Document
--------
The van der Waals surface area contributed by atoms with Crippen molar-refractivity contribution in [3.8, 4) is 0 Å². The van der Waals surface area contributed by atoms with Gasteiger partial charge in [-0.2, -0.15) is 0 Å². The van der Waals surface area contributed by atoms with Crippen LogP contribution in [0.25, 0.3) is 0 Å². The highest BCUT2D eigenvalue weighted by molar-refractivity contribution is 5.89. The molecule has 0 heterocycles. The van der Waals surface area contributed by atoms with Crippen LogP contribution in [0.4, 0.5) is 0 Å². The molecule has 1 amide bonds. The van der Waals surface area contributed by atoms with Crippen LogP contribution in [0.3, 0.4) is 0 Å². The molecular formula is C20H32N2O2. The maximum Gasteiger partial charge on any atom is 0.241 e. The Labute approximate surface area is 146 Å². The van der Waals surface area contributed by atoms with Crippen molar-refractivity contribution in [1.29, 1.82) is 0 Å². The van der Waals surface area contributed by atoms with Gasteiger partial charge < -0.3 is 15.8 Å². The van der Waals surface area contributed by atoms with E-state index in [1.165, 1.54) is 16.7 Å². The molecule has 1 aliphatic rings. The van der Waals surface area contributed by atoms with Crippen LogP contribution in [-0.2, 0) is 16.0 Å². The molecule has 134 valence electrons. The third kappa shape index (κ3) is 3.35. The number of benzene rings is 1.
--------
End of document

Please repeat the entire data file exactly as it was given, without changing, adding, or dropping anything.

The van der Waals surface area contributed by atoms with Crippen molar-refractivity contribution in [3.8, 4) is 0 Å². The van der Waals surface area contributed by atoms with Gasteiger partial charge in [-0.2, -0.15) is 0 Å². The van der Waals surface area contributed by atoms with Crippen LogP contribution in [0.25, 0.3) is 0 Å². The highest BCUT2D eigenvalue weighted by molar-refractivity contribution is 5.89. The molecule has 0 heterocycles. The van der Waals surface area contributed by atoms with Crippen LogP contribution in [0.4, 0.5) is 0 Å². The molecule has 1 amide bonds. The van der Waals surface area contributed by atoms with Crippen LogP contribution in [0.3, 0.4) is 0 Å². The molecular formula is C20H32N2O2. The maximum Gasteiger partial charge on any atom is 0.241 e. The Labute approximate surface area is 146 Å². The van der Waals surface area contributed by atoms with Crippen molar-refractivity contribution in [1.29, 1.82) is 0 Å². The van der Waals surface area contributed by atoms with Gasteiger partial charge < -0.3 is 15.8 Å². The van der Waals surface area contributed by atoms with E-state index in [1.165, 1.54) is 16.7 Å². The molecule has 1 aliphatic rings. The van der Waals surface area contributed by atoms with Crippen LogP contribution in [-0.2, 0) is 16.0 Å². The molecule has 134 valence electrons. The third kappa shape index (κ3) is 3.35. The number of benzene rings is 1.